Have you ever wondered what the components are that make up a stock, broth, bouillon, fond and fume?
Stock – Martha Stewart says a stock is “made of water simmered with bones (except vegetable stock). The meat on them provided flavor while the bones and gelatinious connective tissue between them, slowly break down and add body to the liquid.” (p.39)
A frugal stock can be made from the bones and carcasses of a roasted chicken with fresh vegetables. You can save the carcasses in a bag in the freezer until you have 3 or 4 then you can make the stock. It will not be as flavorful as stock made from various uncooked chicken parts but it will beat the flavor of a bouillon cube.
White Stock – raw ingredients are cooked in water. Produces a mild, light flavor for some soups.
Brown Stock – bones and vegetables are roasted in the oven before simmering. Produces a deep color, intense flavor for rich sauces and braises.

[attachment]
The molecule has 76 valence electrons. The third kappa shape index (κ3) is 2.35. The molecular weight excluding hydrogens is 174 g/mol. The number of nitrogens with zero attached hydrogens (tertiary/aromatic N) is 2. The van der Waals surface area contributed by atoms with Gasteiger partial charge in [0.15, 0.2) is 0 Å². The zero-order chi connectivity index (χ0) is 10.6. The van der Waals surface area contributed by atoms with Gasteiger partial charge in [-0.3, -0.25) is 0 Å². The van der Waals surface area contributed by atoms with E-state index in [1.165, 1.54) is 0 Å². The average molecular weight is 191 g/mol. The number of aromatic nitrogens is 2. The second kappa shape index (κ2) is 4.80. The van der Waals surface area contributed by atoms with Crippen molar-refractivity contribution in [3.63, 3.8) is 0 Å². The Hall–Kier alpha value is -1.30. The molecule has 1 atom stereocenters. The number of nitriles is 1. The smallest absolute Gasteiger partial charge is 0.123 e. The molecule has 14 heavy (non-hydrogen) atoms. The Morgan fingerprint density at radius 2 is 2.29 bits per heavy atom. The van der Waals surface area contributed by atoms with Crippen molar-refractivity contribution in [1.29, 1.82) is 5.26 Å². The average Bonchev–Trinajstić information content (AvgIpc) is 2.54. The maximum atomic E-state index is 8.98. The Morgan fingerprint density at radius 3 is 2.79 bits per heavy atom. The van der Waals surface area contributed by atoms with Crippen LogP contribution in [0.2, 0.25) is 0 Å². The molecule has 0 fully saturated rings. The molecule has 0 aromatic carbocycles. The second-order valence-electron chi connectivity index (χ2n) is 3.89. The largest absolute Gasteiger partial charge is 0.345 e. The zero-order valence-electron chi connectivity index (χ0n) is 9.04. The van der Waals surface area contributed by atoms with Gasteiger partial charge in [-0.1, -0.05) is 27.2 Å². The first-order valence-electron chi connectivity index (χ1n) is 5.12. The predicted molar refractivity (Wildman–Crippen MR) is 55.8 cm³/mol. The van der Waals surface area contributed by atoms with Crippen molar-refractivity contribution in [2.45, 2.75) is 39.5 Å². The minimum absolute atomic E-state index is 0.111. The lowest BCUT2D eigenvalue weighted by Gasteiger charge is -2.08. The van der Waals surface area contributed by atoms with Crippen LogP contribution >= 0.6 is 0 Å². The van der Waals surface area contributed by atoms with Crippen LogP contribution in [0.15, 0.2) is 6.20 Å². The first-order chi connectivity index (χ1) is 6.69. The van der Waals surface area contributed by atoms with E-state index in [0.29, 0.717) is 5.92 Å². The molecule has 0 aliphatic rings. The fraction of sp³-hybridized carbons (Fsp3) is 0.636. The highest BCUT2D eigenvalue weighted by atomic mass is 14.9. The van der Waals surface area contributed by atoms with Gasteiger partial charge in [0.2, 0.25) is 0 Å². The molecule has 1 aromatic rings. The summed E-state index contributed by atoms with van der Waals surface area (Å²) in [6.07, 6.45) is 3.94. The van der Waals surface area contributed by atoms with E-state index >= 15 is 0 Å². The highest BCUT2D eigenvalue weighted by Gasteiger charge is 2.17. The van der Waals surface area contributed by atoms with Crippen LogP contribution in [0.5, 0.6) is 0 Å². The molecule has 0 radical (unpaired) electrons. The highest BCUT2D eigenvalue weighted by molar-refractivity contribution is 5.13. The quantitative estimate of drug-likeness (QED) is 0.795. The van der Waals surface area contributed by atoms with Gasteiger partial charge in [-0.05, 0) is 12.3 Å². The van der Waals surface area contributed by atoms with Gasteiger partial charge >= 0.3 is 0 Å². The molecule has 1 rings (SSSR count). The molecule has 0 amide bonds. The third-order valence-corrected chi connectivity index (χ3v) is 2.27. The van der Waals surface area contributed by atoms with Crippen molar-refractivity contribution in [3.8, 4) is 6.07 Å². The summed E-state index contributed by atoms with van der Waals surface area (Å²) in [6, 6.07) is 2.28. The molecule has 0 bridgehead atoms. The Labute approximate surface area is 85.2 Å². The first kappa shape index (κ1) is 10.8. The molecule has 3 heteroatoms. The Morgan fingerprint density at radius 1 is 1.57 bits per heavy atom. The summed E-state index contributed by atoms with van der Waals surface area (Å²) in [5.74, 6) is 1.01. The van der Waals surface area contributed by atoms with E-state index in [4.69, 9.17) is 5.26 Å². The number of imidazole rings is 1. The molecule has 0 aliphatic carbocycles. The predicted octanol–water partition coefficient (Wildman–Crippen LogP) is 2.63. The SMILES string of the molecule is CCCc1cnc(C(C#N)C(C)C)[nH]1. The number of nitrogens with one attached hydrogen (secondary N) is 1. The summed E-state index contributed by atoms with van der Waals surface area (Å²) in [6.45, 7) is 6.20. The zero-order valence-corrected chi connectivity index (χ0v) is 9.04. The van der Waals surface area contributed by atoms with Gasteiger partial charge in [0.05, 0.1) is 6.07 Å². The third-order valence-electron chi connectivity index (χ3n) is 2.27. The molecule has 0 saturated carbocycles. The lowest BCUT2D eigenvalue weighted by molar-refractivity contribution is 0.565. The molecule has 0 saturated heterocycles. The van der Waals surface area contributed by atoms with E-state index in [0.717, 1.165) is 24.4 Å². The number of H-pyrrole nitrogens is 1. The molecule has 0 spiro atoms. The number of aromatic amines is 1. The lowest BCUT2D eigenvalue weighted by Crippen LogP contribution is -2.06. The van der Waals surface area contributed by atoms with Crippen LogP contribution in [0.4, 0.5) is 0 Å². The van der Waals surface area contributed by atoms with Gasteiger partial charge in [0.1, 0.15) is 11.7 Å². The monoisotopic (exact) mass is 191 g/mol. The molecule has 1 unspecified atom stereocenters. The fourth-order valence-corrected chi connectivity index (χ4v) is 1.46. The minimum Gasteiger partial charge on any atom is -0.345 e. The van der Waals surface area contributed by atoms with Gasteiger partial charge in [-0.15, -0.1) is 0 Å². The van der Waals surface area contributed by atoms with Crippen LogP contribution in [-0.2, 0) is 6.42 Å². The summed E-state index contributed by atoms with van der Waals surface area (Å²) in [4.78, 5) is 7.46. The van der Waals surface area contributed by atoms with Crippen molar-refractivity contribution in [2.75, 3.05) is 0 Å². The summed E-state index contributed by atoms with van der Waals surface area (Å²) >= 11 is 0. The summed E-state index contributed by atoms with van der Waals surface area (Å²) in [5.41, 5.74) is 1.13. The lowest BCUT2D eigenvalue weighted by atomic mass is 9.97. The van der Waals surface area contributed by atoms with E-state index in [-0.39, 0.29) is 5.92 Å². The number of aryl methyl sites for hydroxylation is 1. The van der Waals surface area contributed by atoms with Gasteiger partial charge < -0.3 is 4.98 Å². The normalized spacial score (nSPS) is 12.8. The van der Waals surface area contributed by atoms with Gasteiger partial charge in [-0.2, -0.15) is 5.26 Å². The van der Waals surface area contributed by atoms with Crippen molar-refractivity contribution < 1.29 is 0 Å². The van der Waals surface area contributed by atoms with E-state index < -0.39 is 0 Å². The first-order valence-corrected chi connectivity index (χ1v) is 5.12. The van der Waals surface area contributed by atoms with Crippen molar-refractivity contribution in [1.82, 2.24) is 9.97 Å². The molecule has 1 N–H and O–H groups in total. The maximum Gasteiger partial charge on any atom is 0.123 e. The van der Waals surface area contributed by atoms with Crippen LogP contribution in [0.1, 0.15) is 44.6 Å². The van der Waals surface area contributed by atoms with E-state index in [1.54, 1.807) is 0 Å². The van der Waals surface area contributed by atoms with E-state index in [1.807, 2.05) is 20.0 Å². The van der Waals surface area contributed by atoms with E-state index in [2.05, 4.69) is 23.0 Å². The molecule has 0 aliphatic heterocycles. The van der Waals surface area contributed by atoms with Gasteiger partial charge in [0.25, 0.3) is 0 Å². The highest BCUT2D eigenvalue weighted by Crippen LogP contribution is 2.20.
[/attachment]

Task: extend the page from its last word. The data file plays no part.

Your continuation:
Broth – water simmered with meat or bone-in meat and/or vegetables. “It is typically lighter bodies and served on its own.”
Bouillon – sometimes used interchangeably with broth. Refers to a grocery store product that can be reconstituted into a broth substitute.
Fond – French for stock
Fume – concentrated fish stock
Quicker to make then chicken or beef stock. Ask a fishmonger for heads and bones from white fish. You will not want to use a strong-flavored oily fish. I wonder if I can get this at my regular grocery store? I think I will ask next time.
Fun Fact: Stocks, broths, fond and fume may be refrigerated for 4-5 days or may be frozen for up to 6 months.
For even more information read pages 38-39 in the Martha Stewart’s Cooking School Book.